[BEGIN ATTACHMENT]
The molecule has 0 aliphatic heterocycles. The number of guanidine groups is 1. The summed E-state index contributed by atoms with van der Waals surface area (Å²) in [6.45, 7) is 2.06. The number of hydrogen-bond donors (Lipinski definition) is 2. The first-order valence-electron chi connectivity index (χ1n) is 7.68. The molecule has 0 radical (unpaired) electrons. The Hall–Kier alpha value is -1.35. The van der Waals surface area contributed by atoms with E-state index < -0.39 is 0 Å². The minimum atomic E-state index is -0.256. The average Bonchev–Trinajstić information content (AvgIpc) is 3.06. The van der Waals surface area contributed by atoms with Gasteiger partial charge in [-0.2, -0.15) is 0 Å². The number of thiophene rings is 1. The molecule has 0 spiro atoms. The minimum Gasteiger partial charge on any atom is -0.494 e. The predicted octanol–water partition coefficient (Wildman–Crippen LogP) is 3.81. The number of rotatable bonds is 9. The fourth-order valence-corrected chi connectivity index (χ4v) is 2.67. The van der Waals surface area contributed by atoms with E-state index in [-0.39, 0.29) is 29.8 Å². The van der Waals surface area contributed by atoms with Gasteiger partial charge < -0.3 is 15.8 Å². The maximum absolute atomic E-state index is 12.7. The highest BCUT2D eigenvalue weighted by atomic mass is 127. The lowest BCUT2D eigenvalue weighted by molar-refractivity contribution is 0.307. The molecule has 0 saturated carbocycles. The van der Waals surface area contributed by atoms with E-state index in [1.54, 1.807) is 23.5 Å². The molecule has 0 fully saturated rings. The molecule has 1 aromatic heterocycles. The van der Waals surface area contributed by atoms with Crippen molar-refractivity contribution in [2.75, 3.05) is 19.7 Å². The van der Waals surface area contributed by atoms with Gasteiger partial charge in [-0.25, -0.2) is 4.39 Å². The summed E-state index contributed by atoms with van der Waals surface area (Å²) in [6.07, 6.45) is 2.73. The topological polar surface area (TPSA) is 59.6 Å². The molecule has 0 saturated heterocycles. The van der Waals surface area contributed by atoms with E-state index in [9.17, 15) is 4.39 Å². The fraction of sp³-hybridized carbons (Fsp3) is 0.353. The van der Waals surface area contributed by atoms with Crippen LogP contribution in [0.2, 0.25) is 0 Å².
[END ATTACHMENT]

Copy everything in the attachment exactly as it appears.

The molecule has 0 aliphatic heterocycles. The number of guanidine groups is 1. The summed E-state index contributed by atoms with van der Waals surface area (Å²) in [6.45, 7) is 2.06. The number of hydrogen-bond donors (Lipinski definition) is 2. The first-order valence-electron chi connectivity index (χ1n) is 7.68. The molecule has 0 radical (unpaired) electrons. The Hall–Kier alpha value is -1.35. The van der Waals surface area contributed by atoms with E-state index < -0.39 is 0 Å². The minimum atomic E-state index is -0.256. The average Bonchev–Trinajstić information content (AvgIpc) is 3.06. The van der Waals surface area contributed by atoms with Gasteiger partial charge in [-0.2, -0.15) is 0 Å². The number of thiophene rings is 1. The molecule has 0 spiro atoms. The minimum Gasteiger partial charge on any atom is -0.494 e. The predicted octanol–water partition coefficient (Wildman–Crippen LogP) is 3.81. The number of rotatable bonds is 9. The fourth-order valence-corrected chi connectivity index (χ4v) is 2.67. The van der Waals surface area contributed by atoms with E-state index in [-0.39, 0.29) is 29.8 Å². The van der Waals surface area contributed by atoms with Gasteiger partial charge < -0.3 is 15.8 Å². The maximum absolute atomic E-state index is 12.7. The highest BCUT2D eigenvalue weighted by atomic mass is 127. The lowest BCUT2D eigenvalue weighted by molar-refractivity contribution is 0.307. The molecule has 0 saturated carbocycles. The van der Waals surface area contributed by atoms with E-state index in [1.54, 1.807) is 23.5 Å². The molecule has 0 fully saturated rings. The molecule has 1 aromatic heterocycles. The van der Waals surface area contributed by atoms with Crippen molar-refractivity contribution in [2.75, 3.05) is 19.7 Å². The van der Waals surface area contributed by atoms with Gasteiger partial charge in [-0.25, -0.2) is 4.39 Å². The summed E-state index contributed by atoms with van der Waals surface area (Å²) in [6.07, 6.45) is 2.73. The topological polar surface area (TPSA) is 59.6 Å². The molecule has 0 saturated heterocycles. The van der Waals surface area contributed by atoms with E-state index in [9.17, 15) is 4.39 Å². The fraction of sp³-hybridized carbons (Fsp3) is 0.353. The van der Waals surface area contributed by atoms with Crippen LogP contribution in [0.2, 0.25) is 0 Å².